I think it's very sensible to keep very visible those reminders of how good you are at writing, to pep you up and keep you going. We readers want you to do that!

Ella Quinn - Romance Novelist said...

Great post, Louisa. Just remember, the more you write and publish, the shorter your sentence at Wal-Mart will be. Loved the snippet. I want more. Shared.

Louisa Cornell said...

You have hit upon some of the reasons I have stayed at Walmart, Helena. In the current economy many jobs - especially in the teaching profession - are disappearing or becoming part-time positions. Music teachers' positions are being cut in favor of computer teachers and other positions teaching science, math and technology. My biggest problem is I refuse to spend my time and talent teaching students who put forth no effort or see what I teach as unimportant. I decided a number of years ago not to waste my hard-earned education on people who aren't really interested.

I live in a small rural town on a piece of property I own. No rent payments. No house payments. No land payments. I own it. There are a great many advantages to that. And unfortunately the most secure employer in this area is Walmart. Sigh. And as you said, no matter how bad the job gets (and it is getting worse every day) I can clock out at the end of the day and walk away. My free time is mine to write in as I please.

Thank you so much for the kind words! They mean a great deal to me!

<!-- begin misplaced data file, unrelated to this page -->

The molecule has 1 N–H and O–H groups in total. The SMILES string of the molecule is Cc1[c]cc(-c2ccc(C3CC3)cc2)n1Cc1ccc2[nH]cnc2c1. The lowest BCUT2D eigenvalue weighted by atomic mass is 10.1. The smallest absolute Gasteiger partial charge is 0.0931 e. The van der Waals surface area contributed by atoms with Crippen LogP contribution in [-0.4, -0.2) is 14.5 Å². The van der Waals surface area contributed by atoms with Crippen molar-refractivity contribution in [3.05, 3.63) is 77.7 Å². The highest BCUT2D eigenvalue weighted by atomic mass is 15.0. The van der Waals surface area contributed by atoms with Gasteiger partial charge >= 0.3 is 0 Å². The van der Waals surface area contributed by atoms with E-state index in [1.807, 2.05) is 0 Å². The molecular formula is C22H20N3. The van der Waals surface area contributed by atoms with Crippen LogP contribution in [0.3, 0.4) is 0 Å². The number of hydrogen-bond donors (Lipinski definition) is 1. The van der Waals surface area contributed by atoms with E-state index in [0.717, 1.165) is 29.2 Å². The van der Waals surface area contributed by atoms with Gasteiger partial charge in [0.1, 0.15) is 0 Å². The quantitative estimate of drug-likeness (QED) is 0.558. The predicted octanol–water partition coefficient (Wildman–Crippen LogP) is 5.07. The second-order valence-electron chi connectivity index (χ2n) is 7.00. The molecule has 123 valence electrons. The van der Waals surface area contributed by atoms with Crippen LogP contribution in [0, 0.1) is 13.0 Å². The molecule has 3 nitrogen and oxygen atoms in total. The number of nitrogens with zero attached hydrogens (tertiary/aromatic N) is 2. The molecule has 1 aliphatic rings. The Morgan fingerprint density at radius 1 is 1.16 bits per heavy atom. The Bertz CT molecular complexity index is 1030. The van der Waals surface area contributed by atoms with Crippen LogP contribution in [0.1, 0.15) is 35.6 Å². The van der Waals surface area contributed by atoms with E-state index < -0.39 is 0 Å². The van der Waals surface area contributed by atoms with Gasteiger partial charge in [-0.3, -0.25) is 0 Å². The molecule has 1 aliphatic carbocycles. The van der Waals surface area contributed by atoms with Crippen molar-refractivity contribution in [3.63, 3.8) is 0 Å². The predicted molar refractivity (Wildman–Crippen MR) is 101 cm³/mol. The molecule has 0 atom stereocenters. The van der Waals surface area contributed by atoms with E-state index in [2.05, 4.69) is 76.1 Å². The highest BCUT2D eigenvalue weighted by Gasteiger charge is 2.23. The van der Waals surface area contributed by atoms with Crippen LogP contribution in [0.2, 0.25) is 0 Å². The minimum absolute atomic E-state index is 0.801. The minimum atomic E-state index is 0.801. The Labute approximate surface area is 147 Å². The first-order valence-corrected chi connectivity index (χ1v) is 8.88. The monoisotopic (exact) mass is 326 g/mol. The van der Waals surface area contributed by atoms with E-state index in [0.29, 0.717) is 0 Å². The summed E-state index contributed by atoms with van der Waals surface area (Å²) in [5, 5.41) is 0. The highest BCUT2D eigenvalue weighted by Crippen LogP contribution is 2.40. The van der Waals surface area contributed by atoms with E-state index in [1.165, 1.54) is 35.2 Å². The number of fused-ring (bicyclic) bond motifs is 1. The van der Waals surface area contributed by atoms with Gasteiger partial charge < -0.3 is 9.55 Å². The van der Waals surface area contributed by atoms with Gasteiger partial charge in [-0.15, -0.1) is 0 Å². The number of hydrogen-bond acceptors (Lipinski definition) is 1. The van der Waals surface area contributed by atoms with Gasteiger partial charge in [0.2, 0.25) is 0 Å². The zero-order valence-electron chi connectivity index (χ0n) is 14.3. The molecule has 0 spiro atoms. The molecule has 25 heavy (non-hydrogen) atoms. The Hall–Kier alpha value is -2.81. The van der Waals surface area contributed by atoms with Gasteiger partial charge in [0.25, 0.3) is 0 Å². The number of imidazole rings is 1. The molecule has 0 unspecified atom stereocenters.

Louisa Cornell said...

Thanks so much, Ella! You are one of those people who serves as an inspiration to me. I'm working on picking up speed and getting more books out there so I can "make parole" from Walmart.

Glad you enjoyed the snippet! It is from the novella which will appear in Christmas Revels II and it includes some of the relatives of characters from A PERFECTLY DREADFUL CHRISTMAS.

Amy said...

THANK YOU. My current job isn't quite so soul sucking, but my previous one was. Because I want to retire someday and be able to afford food, a house, etc., I work. Writing is my therapy. I can't give it up.

If I do go through a mood where I'm not writing, my coworkers know. I get 'bitch' whispered behind my back. My friends will politely ask, "Trouble with your stories?"

Vicky Dreiling told me one time that the moment you are ready to throw in the towel and quit, proves that you are so very close to reaching your goal. She's right. You are an amazing author. I read your work and want more, more, more. The rest of the world will catch up. Hang in there. I need something good to read!

Carla Swafford said...

You amaze me all the time, girl!

When it comes to picking myself up, I do the same by looking at contest finals, wins (only 2 for me) and reviews from strangers (ignoring the bad ones). But the thing that pulls me out of it is realizing -- I MUST write. It's part of my DNA, the air I breathe, I love everything about men, I'm in love with love. What better way of expressing that than to write about it, heh?

Louisa Cornell said...

Aww, thanks, Amy! That's going in my pep talk notebook! And you have hit upon another reason I still work at a sucky job. I want to be able to retire, really retire and do nothing but write!